BAKU — A slight 19-year-old student sat in one of Baku’s few gay-friendly bars, telling how he pretended to have a girlfriend in the highly conservative ex-Soviet country.
“A year ago I pretended I had a girlfriend because my close friends made a deal that I had to go to a psychologist and not to be gay,” said Anar.
He asked not to publish his real name for fear of possible attacks.
“After this, I decided to go against all my friends and say I am gay: if you want you can take me like this or not,” he said.
“Now we’re studying in the same group at university but they turn their faces and don’t even shake hands or say hello.”
As Azerbaijan hosts the Eurovision Song Contest with its large gay following, the country continues not to acknowledge the need for gay rights, with officials insisting that the problem simply does not exist.
“We don’t have such a problem, there is no such question on the agenda,” insisted Hadi Rajabli, chairman of the parliament’s committee for social policy.
“Maybe there are two or three sick people in all countries; sometimes this is popularised by some people. Here in Azerbaijan, we don’t have such a problem.”
Ironically, though, Azerbaijan has been dragged into a bizarre row with its more observantly Muslim neighbour Iran, which reacted angrily to an absurdly unlikely rumour that the country would hold a gay parade during Eurovision.
Senior presidential administration official Ali Hasanov retorted that Azerbaijani does not even have a word for gay parade — unlike Iran.
With a largely secular culture inherited from Soviet times, Azerbaijan nevertheless has a traditional society with patriarchal values and a trend for marrying and having children young.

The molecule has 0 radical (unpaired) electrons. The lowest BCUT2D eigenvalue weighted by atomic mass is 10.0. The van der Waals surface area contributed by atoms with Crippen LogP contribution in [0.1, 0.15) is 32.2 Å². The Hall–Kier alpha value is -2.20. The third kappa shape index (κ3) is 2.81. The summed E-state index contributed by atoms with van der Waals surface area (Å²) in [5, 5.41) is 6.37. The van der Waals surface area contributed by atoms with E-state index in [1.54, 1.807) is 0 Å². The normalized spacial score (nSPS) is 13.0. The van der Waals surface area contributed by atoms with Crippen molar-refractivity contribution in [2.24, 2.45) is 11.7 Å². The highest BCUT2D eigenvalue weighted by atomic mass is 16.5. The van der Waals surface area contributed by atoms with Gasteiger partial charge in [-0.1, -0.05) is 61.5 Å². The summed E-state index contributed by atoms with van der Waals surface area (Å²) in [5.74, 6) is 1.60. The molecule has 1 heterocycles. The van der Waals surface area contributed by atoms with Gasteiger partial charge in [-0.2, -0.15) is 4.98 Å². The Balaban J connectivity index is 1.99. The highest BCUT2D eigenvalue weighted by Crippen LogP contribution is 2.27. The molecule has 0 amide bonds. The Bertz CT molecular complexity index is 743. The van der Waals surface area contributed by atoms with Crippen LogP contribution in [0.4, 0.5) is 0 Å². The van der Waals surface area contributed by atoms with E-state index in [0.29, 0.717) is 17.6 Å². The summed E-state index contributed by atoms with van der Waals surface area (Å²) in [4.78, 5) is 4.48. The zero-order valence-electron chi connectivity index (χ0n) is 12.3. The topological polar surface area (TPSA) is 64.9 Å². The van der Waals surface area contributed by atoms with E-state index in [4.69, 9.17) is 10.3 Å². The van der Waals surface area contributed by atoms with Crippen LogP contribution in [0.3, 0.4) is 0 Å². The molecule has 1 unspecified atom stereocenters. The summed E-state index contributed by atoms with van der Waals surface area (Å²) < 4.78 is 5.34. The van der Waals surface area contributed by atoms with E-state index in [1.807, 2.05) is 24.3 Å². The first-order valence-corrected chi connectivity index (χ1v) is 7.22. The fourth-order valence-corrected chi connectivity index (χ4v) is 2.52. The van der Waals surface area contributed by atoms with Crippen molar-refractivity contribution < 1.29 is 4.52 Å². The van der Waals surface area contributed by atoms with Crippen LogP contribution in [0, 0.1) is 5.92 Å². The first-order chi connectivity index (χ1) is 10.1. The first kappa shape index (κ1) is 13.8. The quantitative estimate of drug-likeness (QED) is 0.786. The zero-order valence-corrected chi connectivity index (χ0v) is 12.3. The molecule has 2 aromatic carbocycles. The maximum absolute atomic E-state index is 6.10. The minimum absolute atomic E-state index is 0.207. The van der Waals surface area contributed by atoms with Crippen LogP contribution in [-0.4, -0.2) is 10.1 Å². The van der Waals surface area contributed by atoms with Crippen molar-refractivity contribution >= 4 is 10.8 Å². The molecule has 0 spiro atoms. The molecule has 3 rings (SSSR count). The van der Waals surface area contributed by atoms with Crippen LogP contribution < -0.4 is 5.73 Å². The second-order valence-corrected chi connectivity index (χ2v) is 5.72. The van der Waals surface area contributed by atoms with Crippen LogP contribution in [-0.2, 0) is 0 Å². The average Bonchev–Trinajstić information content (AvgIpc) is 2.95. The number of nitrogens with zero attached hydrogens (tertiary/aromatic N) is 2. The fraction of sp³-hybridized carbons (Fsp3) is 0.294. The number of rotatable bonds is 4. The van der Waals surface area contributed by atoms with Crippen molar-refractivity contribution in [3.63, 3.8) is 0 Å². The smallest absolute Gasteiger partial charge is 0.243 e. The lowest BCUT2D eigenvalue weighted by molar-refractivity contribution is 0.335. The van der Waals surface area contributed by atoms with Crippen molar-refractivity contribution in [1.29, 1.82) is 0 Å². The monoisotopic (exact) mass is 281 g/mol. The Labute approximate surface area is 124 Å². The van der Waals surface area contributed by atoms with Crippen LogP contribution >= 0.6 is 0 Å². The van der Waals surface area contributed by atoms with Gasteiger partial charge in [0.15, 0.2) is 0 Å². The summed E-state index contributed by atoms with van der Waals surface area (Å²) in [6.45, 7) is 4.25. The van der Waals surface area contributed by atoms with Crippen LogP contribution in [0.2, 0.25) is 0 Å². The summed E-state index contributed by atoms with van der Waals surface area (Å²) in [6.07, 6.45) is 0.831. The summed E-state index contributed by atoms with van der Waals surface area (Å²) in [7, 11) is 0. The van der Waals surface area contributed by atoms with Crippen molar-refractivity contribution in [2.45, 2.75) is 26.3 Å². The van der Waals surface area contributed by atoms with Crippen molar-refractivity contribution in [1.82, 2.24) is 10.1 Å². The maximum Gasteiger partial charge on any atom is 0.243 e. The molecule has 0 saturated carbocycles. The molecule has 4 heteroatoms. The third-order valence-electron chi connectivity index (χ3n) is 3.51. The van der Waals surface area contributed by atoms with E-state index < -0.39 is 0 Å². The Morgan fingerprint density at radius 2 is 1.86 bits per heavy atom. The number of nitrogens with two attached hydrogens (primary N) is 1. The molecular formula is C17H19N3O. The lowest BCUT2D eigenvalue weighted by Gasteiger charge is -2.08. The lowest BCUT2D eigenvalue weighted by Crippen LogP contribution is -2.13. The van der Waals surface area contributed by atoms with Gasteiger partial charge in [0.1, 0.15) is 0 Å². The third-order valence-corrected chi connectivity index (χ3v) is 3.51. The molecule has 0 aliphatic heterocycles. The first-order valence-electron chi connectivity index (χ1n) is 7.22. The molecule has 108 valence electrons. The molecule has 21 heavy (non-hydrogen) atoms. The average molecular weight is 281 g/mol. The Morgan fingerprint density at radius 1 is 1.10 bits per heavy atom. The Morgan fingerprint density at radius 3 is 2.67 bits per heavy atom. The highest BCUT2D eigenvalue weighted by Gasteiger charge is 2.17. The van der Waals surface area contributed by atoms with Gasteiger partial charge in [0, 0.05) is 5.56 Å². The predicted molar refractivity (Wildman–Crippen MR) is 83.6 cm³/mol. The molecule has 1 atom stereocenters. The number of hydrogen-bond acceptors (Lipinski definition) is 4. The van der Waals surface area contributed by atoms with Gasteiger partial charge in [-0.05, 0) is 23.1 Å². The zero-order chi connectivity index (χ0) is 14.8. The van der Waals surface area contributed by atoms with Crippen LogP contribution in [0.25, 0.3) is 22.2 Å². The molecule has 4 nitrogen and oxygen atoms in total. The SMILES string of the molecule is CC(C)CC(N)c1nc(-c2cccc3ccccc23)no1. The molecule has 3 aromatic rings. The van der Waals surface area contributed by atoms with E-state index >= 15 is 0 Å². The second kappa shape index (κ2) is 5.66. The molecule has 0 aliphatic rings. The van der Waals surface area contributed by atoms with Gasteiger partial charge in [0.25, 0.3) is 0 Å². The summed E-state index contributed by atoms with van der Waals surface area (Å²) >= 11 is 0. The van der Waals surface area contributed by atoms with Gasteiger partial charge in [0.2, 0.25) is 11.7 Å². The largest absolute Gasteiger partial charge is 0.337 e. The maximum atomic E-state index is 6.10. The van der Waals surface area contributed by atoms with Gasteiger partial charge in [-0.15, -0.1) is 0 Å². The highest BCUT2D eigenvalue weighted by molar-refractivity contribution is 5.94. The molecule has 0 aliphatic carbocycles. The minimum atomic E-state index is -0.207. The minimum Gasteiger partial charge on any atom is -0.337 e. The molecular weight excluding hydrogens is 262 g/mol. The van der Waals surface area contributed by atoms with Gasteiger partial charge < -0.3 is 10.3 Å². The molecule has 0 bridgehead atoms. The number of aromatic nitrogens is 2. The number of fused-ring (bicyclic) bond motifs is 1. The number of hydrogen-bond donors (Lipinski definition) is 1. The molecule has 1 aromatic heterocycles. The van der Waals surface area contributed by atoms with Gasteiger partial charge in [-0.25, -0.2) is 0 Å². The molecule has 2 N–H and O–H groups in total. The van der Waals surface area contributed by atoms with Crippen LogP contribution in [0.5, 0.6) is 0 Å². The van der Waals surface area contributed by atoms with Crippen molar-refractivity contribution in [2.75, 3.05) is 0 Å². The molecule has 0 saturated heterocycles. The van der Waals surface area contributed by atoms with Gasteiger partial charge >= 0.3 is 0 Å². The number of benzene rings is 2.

“Being gay in Azerbaijan is like hiding from everyone,” Anar said. “Trying to be an enigma, not to appear in public places.”
He said he has now made gay friends, but has not come out to his family, fearing they would throw him out of the house or even “have a heart attack.”
Vugar Adigozalov, 21, is one of the few openly gay men in Azerbaijan, heading a group called Azerbaijan Free LGBT, which has a Twitter account and a Facebook page,
The aim of his group, which now has around 90 members, is to try to show that “LGBT people are normal members of society, they are also citizens of this country,” he said.
Many people do not know what being gay means, he said.
“People think when you say gay of men wearing female clothes and living on prostitution,” he said.
That means most Azeraijanis who are gay take pains to lie low and conceal their orientation, he said.
“People are not showing their orientation mostly and they are also afraid to be pointed out. That’s why it sometimes seems to people that there are no gay people.”
In fact he works at a major international company that sponsored Baku’s Eurovision and attended events as a representative.
British gay rights activist Peter Tatchell in a statement this month slammed the holding of Eurovision in a country where he said “social prejudice is rife.”
Nevertheless, Adigozalov was optimistic that hosting the contest would help change homophobic attitudes.
Winning the right to host Eurovision made Azerbaijan feel that it is “also part of Europe,” he said.
“Now Eurovision will help people understand that gay people also have equal rights.”
By Paul Gypteau (AFP